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Inequality under arms 

Leona Helmsley was famous for saying “Only little people pay taxes,” and though in her later, post-prison, years she denied having said it, nobody believed the denial. The sentiment sounded too much like her mean, tax-evading, grossly wealthy self. Even if she didn't say it, she believed it.

Nobody has yet recorded George Bush saying “Only little people go to fight for their country,” but he and his upper-class advisers believe it. Having avoided military service themselves, they're determined that the sons of their crowd won't go either. Fighting and dying are left to the blacks and poor whites who make up our armed forces in this era of combat without conscription — left, that is, to those who have the least to fight and die for. Bush has openly sought support for the Iraq war by promising middle-class Americans that they won't have to sacrifice anything — not their children, not their gas-swilling vehicles, not their sense of superiority. “Enjoy!” he says. Rush Limbaugh tells his listeners — Bush voters — that they have no reason not to support the war, as long as it's not inconveniencing them in any way.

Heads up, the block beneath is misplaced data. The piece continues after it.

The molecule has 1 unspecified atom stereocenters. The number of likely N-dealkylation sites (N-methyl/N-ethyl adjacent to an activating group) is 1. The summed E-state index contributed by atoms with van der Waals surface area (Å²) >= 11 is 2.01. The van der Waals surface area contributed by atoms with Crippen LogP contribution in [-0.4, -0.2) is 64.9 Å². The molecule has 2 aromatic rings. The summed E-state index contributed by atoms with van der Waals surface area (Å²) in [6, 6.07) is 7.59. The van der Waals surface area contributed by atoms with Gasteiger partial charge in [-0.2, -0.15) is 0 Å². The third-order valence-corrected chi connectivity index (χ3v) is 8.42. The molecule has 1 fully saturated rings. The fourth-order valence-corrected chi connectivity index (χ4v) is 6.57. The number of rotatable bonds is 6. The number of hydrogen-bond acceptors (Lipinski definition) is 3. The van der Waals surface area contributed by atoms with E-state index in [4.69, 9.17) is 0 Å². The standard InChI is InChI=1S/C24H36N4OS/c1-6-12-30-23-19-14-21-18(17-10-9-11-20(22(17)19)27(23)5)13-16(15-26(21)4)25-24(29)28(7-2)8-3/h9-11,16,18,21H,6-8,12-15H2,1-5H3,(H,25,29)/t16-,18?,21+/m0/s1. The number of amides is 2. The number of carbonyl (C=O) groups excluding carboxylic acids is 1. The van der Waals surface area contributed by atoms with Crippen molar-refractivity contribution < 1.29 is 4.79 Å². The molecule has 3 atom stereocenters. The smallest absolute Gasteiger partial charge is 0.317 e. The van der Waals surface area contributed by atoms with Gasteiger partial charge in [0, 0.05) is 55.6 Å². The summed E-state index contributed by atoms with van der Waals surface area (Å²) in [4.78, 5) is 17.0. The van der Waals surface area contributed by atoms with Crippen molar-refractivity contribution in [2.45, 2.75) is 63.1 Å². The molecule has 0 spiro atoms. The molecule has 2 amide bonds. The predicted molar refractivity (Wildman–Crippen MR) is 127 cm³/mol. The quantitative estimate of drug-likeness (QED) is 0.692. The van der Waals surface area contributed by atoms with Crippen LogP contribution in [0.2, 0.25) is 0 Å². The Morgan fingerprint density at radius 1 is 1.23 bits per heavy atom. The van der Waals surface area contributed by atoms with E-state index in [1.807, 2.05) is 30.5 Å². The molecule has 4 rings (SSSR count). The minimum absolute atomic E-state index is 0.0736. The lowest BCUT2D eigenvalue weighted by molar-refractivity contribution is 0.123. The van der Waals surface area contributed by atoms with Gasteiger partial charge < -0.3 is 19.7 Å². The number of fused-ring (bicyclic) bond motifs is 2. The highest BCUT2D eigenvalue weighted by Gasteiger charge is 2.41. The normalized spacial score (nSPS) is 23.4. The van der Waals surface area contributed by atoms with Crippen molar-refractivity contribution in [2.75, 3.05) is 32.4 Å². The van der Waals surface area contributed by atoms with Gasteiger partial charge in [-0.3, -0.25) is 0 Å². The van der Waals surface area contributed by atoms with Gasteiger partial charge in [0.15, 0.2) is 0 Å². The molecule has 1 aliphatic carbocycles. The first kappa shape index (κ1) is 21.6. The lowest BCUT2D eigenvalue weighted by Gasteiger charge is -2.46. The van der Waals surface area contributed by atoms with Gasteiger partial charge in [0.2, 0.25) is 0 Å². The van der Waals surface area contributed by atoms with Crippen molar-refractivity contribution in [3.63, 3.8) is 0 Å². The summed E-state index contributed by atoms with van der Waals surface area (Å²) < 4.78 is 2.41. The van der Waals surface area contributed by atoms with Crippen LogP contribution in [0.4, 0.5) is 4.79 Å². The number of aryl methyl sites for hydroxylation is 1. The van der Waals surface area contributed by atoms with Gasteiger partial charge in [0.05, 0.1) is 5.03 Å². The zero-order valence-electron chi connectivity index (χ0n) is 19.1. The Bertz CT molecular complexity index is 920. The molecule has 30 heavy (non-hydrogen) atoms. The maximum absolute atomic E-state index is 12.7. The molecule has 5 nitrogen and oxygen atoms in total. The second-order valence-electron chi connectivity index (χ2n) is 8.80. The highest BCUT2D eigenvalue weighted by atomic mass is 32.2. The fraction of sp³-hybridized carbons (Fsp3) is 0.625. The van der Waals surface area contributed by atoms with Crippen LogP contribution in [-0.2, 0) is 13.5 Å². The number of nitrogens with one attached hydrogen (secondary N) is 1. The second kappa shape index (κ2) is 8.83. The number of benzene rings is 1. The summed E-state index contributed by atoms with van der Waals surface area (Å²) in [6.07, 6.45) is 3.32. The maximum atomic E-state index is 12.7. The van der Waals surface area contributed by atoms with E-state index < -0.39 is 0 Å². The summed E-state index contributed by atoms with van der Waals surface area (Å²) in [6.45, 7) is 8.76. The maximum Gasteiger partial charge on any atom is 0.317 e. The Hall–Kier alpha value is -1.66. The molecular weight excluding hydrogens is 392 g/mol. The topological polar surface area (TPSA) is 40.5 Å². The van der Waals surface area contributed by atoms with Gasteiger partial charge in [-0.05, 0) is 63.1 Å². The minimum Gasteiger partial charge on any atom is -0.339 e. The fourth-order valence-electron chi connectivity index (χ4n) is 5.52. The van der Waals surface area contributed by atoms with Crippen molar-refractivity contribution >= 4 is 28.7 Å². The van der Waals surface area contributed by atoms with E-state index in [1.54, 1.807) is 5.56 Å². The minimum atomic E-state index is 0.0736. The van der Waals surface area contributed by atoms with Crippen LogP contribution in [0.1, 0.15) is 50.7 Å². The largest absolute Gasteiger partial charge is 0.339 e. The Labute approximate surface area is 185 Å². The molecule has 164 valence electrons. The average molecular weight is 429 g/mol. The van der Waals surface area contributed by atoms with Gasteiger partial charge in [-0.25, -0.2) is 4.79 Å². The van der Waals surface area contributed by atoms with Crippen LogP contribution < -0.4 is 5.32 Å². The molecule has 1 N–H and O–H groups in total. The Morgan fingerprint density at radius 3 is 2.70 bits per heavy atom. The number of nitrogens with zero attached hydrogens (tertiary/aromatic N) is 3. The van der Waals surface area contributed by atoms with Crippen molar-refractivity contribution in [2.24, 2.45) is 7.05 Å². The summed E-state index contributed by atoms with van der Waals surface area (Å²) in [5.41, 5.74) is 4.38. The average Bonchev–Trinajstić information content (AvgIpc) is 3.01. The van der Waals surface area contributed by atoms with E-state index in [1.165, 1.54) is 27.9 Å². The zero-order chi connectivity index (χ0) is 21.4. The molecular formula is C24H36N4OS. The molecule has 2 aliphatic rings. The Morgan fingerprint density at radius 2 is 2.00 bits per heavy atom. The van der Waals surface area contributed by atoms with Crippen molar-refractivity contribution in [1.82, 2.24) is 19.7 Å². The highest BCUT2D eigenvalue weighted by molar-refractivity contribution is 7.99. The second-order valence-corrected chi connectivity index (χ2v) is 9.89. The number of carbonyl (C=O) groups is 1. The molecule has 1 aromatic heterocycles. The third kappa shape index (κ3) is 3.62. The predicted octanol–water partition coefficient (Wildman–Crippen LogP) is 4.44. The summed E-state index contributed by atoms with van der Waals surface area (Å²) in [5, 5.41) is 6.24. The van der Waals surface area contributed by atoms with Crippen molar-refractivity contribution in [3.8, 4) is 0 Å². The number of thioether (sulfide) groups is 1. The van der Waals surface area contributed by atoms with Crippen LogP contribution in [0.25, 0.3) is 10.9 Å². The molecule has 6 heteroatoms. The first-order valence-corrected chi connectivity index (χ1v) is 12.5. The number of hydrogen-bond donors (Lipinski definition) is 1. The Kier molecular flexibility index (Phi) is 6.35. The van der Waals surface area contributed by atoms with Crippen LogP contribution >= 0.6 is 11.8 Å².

Real war demands sacrifice, and justice demands that the sacrifice be shared, not made exclusively by those at the bottom of American society. America, of all nations, needs an equal-opportunity army. U.S. Rep. Charles Rangel, a veteran himself, has the right idea. “They say rich people can't fight,” Rangel says. “But I say, give ‘em a chance.”

Preeminent

Of the current members of the Arkansas legislature, none is more shameless in advocating for private interests, or in opposing the public good, than Sen. Bob Johnson. If the common people want a senator, he seems to feel, they can go out and buy their own. Fair's fair.

It wasn't long ago that Johnson, a Democrat from Bigelow, was fighting for real-estate development on the banks of Lake Maumelle, development that could have polluted the drinking water of all Central Arkansas. Public outrage thwarted that particular plan, but developers still lust for the lake. Now Johnson opposes an increase in the state severance tax on natural gas, though Arkansas's tax is the lowest in the nation, out-of-staters would pay most of any increase, an increase in the severance tax would make Arkansas's regressive tax system somewhat fairer, and additional revenue is badly needed to improve the state's infrastructure.

“Let the free market work,” Johnson said. If only he were as concerned about letting democracy work. It's democracy, not the “free market” (whatever that is) that American government is built on.

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